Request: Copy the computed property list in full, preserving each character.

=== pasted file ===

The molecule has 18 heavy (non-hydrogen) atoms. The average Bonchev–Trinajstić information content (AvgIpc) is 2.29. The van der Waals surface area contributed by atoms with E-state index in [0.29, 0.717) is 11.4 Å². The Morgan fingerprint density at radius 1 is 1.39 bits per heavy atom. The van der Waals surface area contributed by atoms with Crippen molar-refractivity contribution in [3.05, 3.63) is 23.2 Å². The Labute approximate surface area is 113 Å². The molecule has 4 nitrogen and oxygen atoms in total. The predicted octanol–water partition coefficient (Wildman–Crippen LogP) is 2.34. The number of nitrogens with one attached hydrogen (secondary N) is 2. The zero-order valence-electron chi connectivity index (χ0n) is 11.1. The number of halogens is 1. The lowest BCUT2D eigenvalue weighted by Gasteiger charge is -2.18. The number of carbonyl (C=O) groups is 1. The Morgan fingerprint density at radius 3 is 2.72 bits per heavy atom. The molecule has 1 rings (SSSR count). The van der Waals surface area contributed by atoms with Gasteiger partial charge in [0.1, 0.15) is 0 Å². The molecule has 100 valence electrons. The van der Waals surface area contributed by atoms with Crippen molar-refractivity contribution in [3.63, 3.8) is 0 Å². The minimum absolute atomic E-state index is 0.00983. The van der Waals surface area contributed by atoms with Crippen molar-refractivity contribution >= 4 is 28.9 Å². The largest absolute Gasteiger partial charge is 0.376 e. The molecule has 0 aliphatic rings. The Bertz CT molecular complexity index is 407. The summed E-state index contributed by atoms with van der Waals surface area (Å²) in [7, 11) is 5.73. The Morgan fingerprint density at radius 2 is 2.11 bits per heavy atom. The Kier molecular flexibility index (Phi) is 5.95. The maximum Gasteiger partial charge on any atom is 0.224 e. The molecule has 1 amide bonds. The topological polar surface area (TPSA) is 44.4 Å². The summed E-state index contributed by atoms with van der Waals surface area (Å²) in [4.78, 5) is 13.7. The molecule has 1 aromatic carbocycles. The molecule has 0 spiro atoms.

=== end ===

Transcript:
The molecule has 18 heavy (non-hydrogen) atoms. The average Bonchev–Trinajstić information content (AvgIpc) is 2.29. The van der Waals surface area contributed by atoms with E-state index in [0.29, 0.717) is 11.4 Å². The Morgan fingerprint density at radius 1 is 1.39 bits per heavy atom. The van der Waals surface area contributed by atoms with Crippen molar-refractivity contribution in [3.05, 3.63) is 23.2 Å². The Labute approximate surface area is 113 Å². The molecule has 4 nitrogen and oxygen atoms in total. The predicted octanol–water partition coefficient (Wildman–Crippen LogP) is 2.34. The number of nitrogens with one attached hydrogen (secondary N) is 2. The zero-order valence-electron chi connectivity index (χ0n) is 11.1. The number of halogens is 1. The lowest BCUT2D eigenvalue weighted by Gasteiger charge is -2.18. The number of carbonyl (C=O) groups is 1. The Morgan fingerprint density at radius 3 is 2.72 bits per heavy atom. The molecule has 1 rings (SSSR count). The van der Waals surface area contributed by atoms with Gasteiger partial charge in [0.1, 0.15) is 0 Å². The molecule has 100 valence electrons. The van der Waals surface area contributed by atoms with Crippen molar-refractivity contribution in [3.63, 3.8) is 0 Å². The minimum absolute atomic E-state index is 0.00983. The van der Waals surface area contributed by atoms with Crippen molar-refractivity contribution >= 4 is 28.9 Å². The largest absolute Gasteiger partial charge is 0.376 e. The molecule has 0 aliphatic rings. The Bertz CT molecular complexity index is 407. The summed E-state index contributed by atoms with van der Waals surface area (Å²) in [7, 11) is 5.73. The Morgan fingerprint density at radius 2 is 2.11 bits per heavy atom. The Kier molecular flexibility index (Phi) is 5.95. The maximum Gasteiger partial charge on any atom is 0.224 e. The molecule has 1 amide bonds. The topological polar surface area (TPSA) is 44.4 Å². The summed E-state index contributed by atoms with van der Waals surface area (Å²) in [4.78, 5) is 13.7. The molecule has 1 aromatic carbocycles. The molecule has 0 spiro atoms.